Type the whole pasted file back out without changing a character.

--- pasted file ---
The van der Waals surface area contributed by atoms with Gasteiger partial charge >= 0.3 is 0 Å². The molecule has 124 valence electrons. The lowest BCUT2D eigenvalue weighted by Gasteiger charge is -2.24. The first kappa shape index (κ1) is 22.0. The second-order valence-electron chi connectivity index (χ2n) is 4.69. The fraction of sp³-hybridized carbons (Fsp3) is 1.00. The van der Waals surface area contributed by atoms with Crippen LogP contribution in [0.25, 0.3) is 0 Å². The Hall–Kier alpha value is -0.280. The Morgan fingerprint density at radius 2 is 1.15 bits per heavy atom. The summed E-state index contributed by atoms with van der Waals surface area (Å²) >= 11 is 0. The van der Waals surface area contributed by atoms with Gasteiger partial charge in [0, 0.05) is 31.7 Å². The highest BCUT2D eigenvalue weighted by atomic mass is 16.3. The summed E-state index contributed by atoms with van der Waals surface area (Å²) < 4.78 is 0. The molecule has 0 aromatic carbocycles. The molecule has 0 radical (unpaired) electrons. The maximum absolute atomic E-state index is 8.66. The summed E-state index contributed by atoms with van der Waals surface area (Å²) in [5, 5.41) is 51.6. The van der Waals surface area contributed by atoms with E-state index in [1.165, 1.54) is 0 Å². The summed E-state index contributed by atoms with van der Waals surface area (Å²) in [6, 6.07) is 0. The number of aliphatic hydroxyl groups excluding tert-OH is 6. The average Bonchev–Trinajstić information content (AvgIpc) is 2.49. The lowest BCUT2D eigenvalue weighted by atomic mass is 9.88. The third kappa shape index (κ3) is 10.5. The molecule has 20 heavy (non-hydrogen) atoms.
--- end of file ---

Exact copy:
The van der Waals surface area contributed by atoms with Gasteiger partial charge >= 0.3 is 0 Å². The molecule has 124 valence electrons. The lowest BCUT2D eigenvalue weighted by Gasteiger charge is -2.24. The first kappa shape index (κ1) is 22.0. The second-order valence-electron chi connectivity index (χ2n) is 4.69. The fraction of sp³-hybridized carbons (Fsp3) is 1.00. The van der Waals surface area contributed by atoms with Crippen LogP contribution in [0.25, 0.3) is 0 Å². The Hall–Kier alpha value is -0.280. The Morgan fingerprint density at radius 2 is 1.15 bits per heavy atom. The summed E-state index contributed by atoms with van der Waals surface area (Å²) >= 11 is 0. The van der Waals surface area contributed by atoms with Gasteiger partial charge in [0, 0.05) is 31.7 Å². The highest BCUT2D eigenvalue weighted by atomic mass is 16.3. The summed E-state index contributed by atoms with van der Waals surface area (Å²) < 4.78 is 0. The molecule has 0 aromatic carbocycles. The molecule has 0 radical (unpaired) electrons. The maximum absolute atomic E-state index is 8.66. The summed E-state index contributed by atoms with van der Waals surface area (Å²) in [5, 5.41) is 51.6. The van der Waals surface area contributed by atoms with E-state index in [1.165, 1.54) is 0 Å². The summed E-state index contributed by atoms with van der Waals surface area (Å²) in [6, 6.07) is 0. The number of aliphatic hydroxyl groups excluding tert-OH is 6. The average Bonchev–Trinajstić information content (AvgIpc) is 2.49. The lowest BCUT2D eigenvalue weighted by atomic mass is 9.88. The third kappa shape index (κ3) is 10.5. The molecule has 20 heavy (non-hydrogen) atoms.